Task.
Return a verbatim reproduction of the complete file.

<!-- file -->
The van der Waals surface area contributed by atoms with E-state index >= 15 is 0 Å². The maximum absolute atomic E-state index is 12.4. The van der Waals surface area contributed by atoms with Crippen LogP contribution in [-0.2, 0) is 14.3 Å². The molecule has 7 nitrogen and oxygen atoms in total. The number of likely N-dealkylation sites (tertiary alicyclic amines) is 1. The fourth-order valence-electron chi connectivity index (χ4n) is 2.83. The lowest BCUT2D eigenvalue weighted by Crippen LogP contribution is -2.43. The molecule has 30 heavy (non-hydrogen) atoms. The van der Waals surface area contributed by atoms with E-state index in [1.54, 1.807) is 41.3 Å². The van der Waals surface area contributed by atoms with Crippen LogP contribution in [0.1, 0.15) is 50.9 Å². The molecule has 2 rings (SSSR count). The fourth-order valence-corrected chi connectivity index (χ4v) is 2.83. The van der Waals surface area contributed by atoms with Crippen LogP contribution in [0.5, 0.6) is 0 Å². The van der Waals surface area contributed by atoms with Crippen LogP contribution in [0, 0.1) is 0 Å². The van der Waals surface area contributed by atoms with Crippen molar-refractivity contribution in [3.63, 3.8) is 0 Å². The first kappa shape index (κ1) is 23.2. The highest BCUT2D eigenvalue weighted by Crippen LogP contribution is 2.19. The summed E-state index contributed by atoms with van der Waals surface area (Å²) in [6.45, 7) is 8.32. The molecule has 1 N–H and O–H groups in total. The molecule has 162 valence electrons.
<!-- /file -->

The van der Waals surface area contributed by atoms with E-state index >= 15 is 0 Å². The maximum absolute atomic E-state index is 12.4. The van der Waals surface area contributed by atoms with Crippen LogP contribution in [-0.2, 0) is 14.3 Å². The molecule has 7 nitrogen and oxygen atoms in total. The number of likely N-dealkylation sites (tertiary alicyclic amines) is 1. The fourth-order valence-electron chi connectivity index (χ4n) is 2.83. The lowest BCUT2D eigenvalue weighted by Crippen LogP contribution is -2.43. The molecule has 30 heavy (non-hydrogen) atoms. The van der Waals surface area contributed by atoms with E-state index in [1.54, 1.807) is 41.3 Å². The van der Waals surface area contributed by atoms with Crippen LogP contribution in [0.1, 0.15) is 50.9 Å². The molecule has 2 rings (SSSR count). The fourth-order valence-corrected chi connectivity index (χ4v) is 2.83. The van der Waals surface area contributed by atoms with Crippen LogP contribution in [0.5, 0.6) is 0 Å². The van der Waals surface area contributed by atoms with Crippen LogP contribution in [0, 0.1) is 0 Å². The van der Waals surface area contributed by atoms with Crippen molar-refractivity contribution in [3.63, 3.8) is 0 Å². The first kappa shape index (κ1) is 23.2. The highest BCUT2D eigenvalue weighted by Crippen LogP contribution is 2.19. The summed E-state index contributed by atoms with van der Waals surface area (Å²) in [6.45, 7) is 8.32. The molecule has 1 N–H and O–H groups in total. The molecule has 162 valence electrons.